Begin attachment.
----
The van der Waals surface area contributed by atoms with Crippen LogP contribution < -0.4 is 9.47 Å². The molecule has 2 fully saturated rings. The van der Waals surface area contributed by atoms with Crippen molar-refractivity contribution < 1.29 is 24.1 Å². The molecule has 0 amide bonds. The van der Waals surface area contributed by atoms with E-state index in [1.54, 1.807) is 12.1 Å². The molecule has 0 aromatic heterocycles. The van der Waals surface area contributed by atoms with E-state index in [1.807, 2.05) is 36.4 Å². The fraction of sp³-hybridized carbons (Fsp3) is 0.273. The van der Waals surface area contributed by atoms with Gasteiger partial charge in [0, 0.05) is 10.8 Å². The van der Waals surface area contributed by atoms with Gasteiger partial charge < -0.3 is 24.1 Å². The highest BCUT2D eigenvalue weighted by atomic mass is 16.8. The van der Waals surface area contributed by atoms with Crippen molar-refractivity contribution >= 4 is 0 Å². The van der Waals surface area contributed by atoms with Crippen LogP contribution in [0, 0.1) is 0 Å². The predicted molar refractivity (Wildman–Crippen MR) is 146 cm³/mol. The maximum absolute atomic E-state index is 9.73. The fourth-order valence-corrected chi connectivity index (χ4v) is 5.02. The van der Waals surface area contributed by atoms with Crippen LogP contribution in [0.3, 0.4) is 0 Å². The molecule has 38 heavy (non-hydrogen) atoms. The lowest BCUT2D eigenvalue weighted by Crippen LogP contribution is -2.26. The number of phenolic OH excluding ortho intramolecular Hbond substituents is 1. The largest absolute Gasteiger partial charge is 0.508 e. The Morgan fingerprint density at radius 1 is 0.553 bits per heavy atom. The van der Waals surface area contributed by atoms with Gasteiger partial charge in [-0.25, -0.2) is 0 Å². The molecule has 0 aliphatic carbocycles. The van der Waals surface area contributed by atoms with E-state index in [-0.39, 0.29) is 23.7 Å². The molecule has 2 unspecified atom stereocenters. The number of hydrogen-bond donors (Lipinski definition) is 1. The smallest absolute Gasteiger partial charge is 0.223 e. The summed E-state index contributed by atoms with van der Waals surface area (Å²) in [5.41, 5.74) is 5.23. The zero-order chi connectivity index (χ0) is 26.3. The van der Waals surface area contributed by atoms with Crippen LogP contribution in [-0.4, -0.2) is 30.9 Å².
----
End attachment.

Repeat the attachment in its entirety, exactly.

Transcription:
The van der Waals surface area contributed by atoms with Crippen LogP contribution < -0.4 is 9.47 Å². The molecule has 2 fully saturated rings. The van der Waals surface area contributed by atoms with Crippen molar-refractivity contribution < 1.29 is 24.1 Å². The molecule has 0 amide bonds. The van der Waals surface area contributed by atoms with E-state index in [1.54, 1.807) is 12.1 Å². The molecule has 0 aromatic heterocycles. The van der Waals surface area contributed by atoms with E-state index in [1.807, 2.05) is 36.4 Å². The fraction of sp³-hybridized carbons (Fsp3) is 0.273. The van der Waals surface area contributed by atoms with Gasteiger partial charge in [0, 0.05) is 10.8 Å². The van der Waals surface area contributed by atoms with Gasteiger partial charge < -0.3 is 24.1 Å². The highest BCUT2D eigenvalue weighted by atomic mass is 16.8. The van der Waals surface area contributed by atoms with Crippen molar-refractivity contribution >= 4 is 0 Å². The van der Waals surface area contributed by atoms with Crippen LogP contribution in [0, 0.1) is 0 Å². The predicted molar refractivity (Wildman–Crippen MR) is 146 cm³/mol. The maximum absolute atomic E-state index is 9.73. The fourth-order valence-corrected chi connectivity index (χ4v) is 5.02. The van der Waals surface area contributed by atoms with Crippen LogP contribution in [0.3, 0.4) is 0 Å². The molecule has 38 heavy (non-hydrogen) atoms. The lowest BCUT2D eigenvalue weighted by Crippen LogP contribution is -2.26. The number of phenolic OH excluding ortho intramolecular Hbond substituents is 1. The largest absolute Gasteiger partial charge is 0.508 e. The Morgan fingerprint density at radius 1 is 0.553 bits per heavy atom. The van der Waals surface area contributed by atoms with Gasteiger partial charge in [-0.25, -0.2) is 0 Å². The molecule has 0 aliphatic carbocycles. The van der Waals surface area contributed by atoms with E-state index in [-0.39, 0.29) is 23.7 Å². The molecule has 2 unspecified atom stereocenters. The number of hydrogen-bond donors (Lipinski definition) is 1. The smallest absolute Gasteiger partial charge is 0.223 e. The summed E-state index contributed by atoms with van der Waals surface area (Å²) in [5.41, 5.74) is 5.23. The zero-order chi connectivity index (χ0) is 26.3. The van der Waals surface area contributed by atoms with Crippen LogP contribution in [-0.4, -0.2) is 30.9 Å².